Last Spring, Governor Tom Wolf signed the bill to legalize the growth, distribution and consumption of cannabis for medicinal purposes in Pennsylvania. Advocates and members of the House and Senate fought tirelessly for this reality for years. The bill addresses seventeen medical conditions such as multiple sclerosis, cancer, and HIV with the option to add caregivers individuals that are permitted to obtain medical marijuana on the patient’s behalf. The U.S. Department of Justice still has the authority to enforce civil and criminal federal laws relating to marijuana possession and use, regardless of state law. However, it may be unlikely that federal authorities would bring civil enforcement actions or criminal investigations and prosecutions against growers/ processors, dispensaries, physicians, seriously ill individuals or caregivers as long as they are acting pursuant to the Act. According to Wolf, the system is still being implemented and statewide access to the medical cannabis industry should be possible in early 2018. Under legislation, the Department of Health can issue up to 150 dispensaries throughout the state, which are said to be split up geographically based on the expected needs of patients. Companies looking to open dispensaries can now apply for permits. The applications must include an initial non-refundable fee of $5,000, a permit fee of $30,000, which is refundable if the permit is not granted; and proof of $150,000 in capital. Unlike other states, Pennsylvania hasn’t approved the medical use of the full plant. Only products of the plant such as oils and pills are considered medically appropriate. Growers and processors are also beginning to set up their plans for next year.
The beginning stage on a process like this can be tough since there were so many factors leading up to this great change in the law. The objective was to convince the Pennsylvania government to legalize medical cannabis for the welfare of the people in need. However, the other half of the battle is making sure the system put in place is done right. In Pittsburgh, the upcoming presence of dispensaries are only permitted for locations in Squirrel Hill and Shadyside so far, neighborhoods known to be some of Pittsburgh’s most affluent. AGRiMED has submitted plans to open a primary dispensary in the South Pittsburgh along Saw Mill Run Blvd. to better serve the broader community of Pittsburgh, not just the most affluent. Our proposed satellite locations will serve Greene and Indiana counties.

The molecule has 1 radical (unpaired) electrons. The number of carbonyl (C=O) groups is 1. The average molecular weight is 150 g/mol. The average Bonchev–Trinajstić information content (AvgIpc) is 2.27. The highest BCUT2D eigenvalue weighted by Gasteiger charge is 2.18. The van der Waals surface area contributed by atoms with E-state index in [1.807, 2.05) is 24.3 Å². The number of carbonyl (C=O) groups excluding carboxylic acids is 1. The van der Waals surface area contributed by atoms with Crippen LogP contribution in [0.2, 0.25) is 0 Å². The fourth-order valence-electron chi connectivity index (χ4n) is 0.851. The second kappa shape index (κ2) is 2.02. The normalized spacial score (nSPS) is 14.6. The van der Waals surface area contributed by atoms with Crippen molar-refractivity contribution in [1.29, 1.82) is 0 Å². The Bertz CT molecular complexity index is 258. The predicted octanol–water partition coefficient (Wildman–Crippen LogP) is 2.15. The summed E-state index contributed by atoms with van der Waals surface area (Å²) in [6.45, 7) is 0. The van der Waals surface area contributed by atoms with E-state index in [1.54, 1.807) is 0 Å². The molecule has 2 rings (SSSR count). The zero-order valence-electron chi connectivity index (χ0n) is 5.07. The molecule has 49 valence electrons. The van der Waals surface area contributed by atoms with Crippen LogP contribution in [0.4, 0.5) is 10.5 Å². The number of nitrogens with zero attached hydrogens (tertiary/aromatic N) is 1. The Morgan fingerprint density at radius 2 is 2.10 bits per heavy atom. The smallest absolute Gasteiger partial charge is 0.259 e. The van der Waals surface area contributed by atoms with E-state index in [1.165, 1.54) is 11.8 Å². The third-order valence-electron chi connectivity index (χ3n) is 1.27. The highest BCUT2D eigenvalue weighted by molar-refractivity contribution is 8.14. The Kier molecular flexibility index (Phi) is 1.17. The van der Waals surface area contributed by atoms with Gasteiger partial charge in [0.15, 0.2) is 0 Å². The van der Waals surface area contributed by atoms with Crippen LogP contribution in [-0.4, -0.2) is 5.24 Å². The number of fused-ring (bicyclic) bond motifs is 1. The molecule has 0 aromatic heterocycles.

While the Southwest region of Pennsylvania isn’t as populated as the Southeast, the low number of dispensaries must be spread out in a way that doesn’t give an unfair convenience solely for patients with higher income. Philadelphia was granted three dispensaries to open soon and while the projected locations leave out many large low-income areas, this isn’t a problem with the city’s efficient travel methods. While applicants for PA dispensaries are still coming in, the end result of the Department of Health’s newly established system for medical cannabis has yet to come. This was a great achievement to approve what seemed like a farfetched idea for politics in the state and it will be crucial that all residents have the opportunity to benefit.